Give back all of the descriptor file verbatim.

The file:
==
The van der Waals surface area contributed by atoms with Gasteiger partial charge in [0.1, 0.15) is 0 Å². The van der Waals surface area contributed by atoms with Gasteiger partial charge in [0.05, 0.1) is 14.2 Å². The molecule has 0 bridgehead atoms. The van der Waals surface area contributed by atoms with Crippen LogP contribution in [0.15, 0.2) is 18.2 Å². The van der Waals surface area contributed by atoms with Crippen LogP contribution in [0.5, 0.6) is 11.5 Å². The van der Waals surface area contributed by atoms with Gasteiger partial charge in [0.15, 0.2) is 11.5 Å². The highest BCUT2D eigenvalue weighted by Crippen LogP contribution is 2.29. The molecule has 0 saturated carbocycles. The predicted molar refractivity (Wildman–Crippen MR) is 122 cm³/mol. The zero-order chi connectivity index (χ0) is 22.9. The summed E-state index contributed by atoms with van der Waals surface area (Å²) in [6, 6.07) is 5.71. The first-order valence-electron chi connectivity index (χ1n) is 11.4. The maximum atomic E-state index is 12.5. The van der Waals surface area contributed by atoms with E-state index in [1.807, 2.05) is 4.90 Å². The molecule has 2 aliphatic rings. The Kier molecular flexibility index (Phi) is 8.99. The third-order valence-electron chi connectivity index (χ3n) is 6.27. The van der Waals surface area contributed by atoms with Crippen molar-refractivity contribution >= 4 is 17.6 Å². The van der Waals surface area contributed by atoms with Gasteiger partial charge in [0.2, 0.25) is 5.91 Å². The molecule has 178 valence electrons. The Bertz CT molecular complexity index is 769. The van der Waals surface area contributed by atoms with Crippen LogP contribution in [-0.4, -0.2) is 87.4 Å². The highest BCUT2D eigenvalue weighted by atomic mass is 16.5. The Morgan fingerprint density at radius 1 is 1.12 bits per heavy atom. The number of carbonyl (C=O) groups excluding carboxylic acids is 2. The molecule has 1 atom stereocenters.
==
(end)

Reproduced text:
The van der Waals surface area contributed by atoms with Gasteiger partial charge in [0.1, 0.15) is 0 Å². The van der Waals surface area contributed by atoms with Gasteiger partial charge in [0.05, 0.1) is 14.2 Å². The molecule has 0 bridgehead atoms. The van der Waals surface area contributed by atoms with Crippen LogP contribution in [0.15, 0.2) is 18.2 Å². The van der Waals surface area contributed by atoms with Crippen LogP contribution in [0.5, 0.6) is 11.5 Å². The van der Waals surface area contributed by atoms with Gasteiger partial charge in [0.15, 0.2) is 11.5 Å². The highest BCUT2D eigenvalue weighted by Crippen LogP contribution is 2.29. The molecule has 0 saturated carbocycles. The predicted molar refractivity (Wildman–Crippen MR) is 122 cm³/mol. The zero-order chi connectivity index (χ0) is 22.9. The summed E-state index contributed by atoms with van der Waals surface area (Å²) in [6, 6.07) is 5.71. The first-order valence-electron chi connectivity index (χ1n) is 11.4. The maximum atomic E-state index is 12.5. The van der Waals surface area contributed by atoms with E-state index in [1.807, 2.05) is 4.90 Å². The molecule has 2 aliphatic rings. The Kier molecular flexibility index (Phi) is 8.99. The third-order valence-electron chi connectivity index (χ3n) is 6.27. The van der Waals surface area contributed by atoms with Crippen molar-refractivity contribution >= 4 is 17.6 Å². The van der Waals surface area contributed by atoms with Gasteiger partial charge in [0.2, 0.25) is 5.91 Å². The molecule has 178 valence electrons. The Bertz CT molecular complexity index is 769. The van der Waals surface area contributed by atoms with Crippen LogP contribution in [-0.4, -0.2) is 87.4 Å². The highest BCUT2D eigenvalue weighted by atomic mass is 16.5. The Morgan fingerprint density at radius 1 is 1.12 bits per heavy atom. The number of carbonyl (C=O) groups excluding carboxylic acids is 2. The molecule has 1 atom stereocenters.